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Celebrating growth of the modern apprentice + Video
Buy this photo REWARDING: Apprentice Nick Bracey, left, with Andy Severn who runs Oxford e-Books Ltd.
WITH the country marking the end of its seventh National Apprenticeships Week, new figures have revealed that Oxfordshire is bucking the trend when it comes to apprenticeships.
Almost five per cent more youngsters in the county are choosing the training-on-the-job route into work in 2012/13 compared to the previous year.
While the rest of the country has seen a 12 per cent decline in the take-up of apprenticeships, Oxfordshire saw a 4.7 per cent increase in the number of 16- to 18-year-olds starting apprenticeships during 2012/13, with a total of 1,187 new starters.
And there are a variety of events and workshops planned for the coming weeks to help the county’s school leavers find out more.
Once seen as a predominantly manual worker’s route into employment, apprenticeships have enjoyed a resurgence in recent years, boosted by the recession, the introduction of costly university tuition fees, and perhaps even entrepreneur Sir Alan, now Lord Sugar’s popular television series, The Apprentice.
National figures are still relatively small compared to the number of people going on to higher education or straight into work.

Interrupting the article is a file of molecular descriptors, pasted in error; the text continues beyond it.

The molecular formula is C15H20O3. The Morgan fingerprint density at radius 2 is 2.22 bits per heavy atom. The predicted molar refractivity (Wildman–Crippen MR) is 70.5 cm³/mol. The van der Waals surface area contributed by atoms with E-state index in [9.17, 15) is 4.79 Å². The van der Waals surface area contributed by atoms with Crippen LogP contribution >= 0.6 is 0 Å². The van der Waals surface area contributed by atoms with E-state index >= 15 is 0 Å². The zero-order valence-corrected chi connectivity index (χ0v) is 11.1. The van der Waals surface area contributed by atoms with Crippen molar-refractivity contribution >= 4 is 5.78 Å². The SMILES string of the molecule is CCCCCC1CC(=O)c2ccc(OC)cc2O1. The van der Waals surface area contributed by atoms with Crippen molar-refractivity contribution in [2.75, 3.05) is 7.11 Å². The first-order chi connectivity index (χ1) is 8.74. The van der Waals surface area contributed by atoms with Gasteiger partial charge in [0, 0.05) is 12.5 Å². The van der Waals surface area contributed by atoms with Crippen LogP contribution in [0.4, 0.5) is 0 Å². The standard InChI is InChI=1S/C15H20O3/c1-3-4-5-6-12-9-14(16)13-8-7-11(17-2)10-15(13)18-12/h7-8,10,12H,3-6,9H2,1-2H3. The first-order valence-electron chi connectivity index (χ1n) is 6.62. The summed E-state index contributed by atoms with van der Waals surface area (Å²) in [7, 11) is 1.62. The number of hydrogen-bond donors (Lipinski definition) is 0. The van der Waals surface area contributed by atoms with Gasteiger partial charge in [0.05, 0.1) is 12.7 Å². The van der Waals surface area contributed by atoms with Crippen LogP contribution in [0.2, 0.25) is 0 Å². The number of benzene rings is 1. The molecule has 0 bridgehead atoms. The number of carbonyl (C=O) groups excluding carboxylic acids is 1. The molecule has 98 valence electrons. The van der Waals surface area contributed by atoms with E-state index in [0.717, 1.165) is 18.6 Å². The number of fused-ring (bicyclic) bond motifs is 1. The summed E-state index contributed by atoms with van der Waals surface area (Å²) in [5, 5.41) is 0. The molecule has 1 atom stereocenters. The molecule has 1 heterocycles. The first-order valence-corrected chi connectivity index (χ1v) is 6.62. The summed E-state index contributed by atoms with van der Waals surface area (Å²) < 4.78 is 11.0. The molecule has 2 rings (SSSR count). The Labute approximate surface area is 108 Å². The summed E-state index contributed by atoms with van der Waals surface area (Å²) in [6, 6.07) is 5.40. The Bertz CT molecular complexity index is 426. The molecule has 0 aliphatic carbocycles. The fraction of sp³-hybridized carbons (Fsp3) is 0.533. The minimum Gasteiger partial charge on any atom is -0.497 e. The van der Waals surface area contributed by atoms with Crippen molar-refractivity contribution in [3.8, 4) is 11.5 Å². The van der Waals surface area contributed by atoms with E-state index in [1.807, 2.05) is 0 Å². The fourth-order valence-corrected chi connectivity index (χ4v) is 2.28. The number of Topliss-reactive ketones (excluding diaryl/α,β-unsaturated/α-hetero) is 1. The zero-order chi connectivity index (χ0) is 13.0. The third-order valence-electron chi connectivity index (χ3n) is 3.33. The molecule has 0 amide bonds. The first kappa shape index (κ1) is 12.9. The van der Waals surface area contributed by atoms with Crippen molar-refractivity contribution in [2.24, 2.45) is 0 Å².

In the first quarter of 2013/14, 108,000 people started an apprenticeship, while 495,000 students started a university course last autumn.
Apprenticeships are open to anyone aged 16 or above and normally last for between one and four years.
Apprentices are ‘taken-on’ by a company and paid at least the national minimum wage (between £2.86 for under-19s and £6.31 for those aged 21 and over).
Most also study for a qualification at college alongside their apprenticeship training, and employers also receive a £1,500 Government-funded grant towards the cost of taking them on.
Oxfordshire County Council recruits about 40 to 50 apprentices each year into 10 different schemes, including customer service, outdoor education, vehicle maintenance and civil engineering.
It also works with employers, large and small, to encourage them to use apprentices to help their businesses.
The council’s cabinet member for business and customer services, Nick Carter, said: “These numbers are very encouraging for Oxfordshire, as we know how valuable getting hands-on experience through an apprenticeship can be – both as a springboard to employment for the individual, and as a catalyst for the growth of our local economy.
“A commitment to creating more apprenticeship positions across Oxfordshire was also included in the recent City Deal agreement, which provides a fresh impetus for championing apprenticeships as an excellent option for young people, and for working with the Oxfordshire business community to create new opportunities right across the board.”
Owner of Oxford eBooks Ltd, Andy Severn, said taking on an apprentice has been an affordable and rewarding way of helping his business develop.
His firm is an eBook conversion and web design house based in Kennington, near Oxford.
Mr Severn started the business in 2010, after spending 25 years working in the video games industry.